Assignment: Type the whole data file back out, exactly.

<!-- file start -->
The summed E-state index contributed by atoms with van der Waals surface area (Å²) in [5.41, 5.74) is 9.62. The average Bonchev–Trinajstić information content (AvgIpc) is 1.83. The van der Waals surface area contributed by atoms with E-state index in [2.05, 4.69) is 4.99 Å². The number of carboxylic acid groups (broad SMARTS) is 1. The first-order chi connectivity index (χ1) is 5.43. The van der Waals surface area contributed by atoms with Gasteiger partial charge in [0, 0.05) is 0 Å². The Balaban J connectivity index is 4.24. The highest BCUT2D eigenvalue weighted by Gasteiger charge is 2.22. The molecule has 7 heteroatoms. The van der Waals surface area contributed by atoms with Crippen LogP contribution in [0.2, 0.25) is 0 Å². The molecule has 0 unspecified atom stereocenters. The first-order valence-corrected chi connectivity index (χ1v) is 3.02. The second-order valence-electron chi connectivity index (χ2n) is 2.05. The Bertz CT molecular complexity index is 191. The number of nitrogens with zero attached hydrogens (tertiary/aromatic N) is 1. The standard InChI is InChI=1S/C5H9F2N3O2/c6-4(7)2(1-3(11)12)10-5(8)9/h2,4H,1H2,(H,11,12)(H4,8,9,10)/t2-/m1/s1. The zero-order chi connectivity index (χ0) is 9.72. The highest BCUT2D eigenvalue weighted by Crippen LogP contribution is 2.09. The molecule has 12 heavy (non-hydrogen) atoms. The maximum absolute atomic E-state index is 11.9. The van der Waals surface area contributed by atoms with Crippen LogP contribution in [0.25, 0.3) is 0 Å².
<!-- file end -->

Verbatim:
The summed E-state index contributed by atoms with van der Waals surface area (Å²) in [5.41, 5.74) is 9.62. The average Bonchev–Trinajstić information content (AvgIpc) is 1.83. The van der Waals surface area contributed by atoms with E-state index in [2.05, 4.69) is 4.99 Å². The number of carboxylic acid groups (broad SMARTS) is 1. The first-order chi connectivity index (χ1) is 5.43. The van der Waals surface area contributed by atoms with Gasteiger partial charge in [0, 0.05) is 0 Å². The Balaban J connectivity index is 4.24. The highest BCUT2D eigenvalue weighted by Gasteiger charge is 2.22. The molecule has 7 heteroatoms. The van der Waals surface area contributed by atoms with Crippen LogP contribution in [0.2, 0.25) is 0 Å². The molecule has 0 unspecified atom stereocenters. The first-order valence-corrected chi connectivity index (χ1v) is 3.02. The second-order valence-electron chi connectivity index (χ2n) is 2.05. The Bertz CT molecular complexity index is 191. The number of nitrogens with zero attached hydrogens (tertiary/aromatic N) is 1. The standard InChI is InChI=1S/C5H9F2N3O2/c6-4(7)2(1-3(11)12)10-5(8)9/h2,4H,1H2,(H,11,12)(H4,8,9,10)/t2-/m1/s1. The zero-order chi connectivity index (χ0) is 9.72. The highest BCUT2D eigenvalue weighted by Crippen LogP contribution is 2.09. The molecule has 12 heavy (non-hydrogen) atoms. The maximum absolute atomic E-state index is 11.9. The van der Waals surface area contributed by atoms with Crippen LogP contribution in [0.25, 0.3) is 0 Å².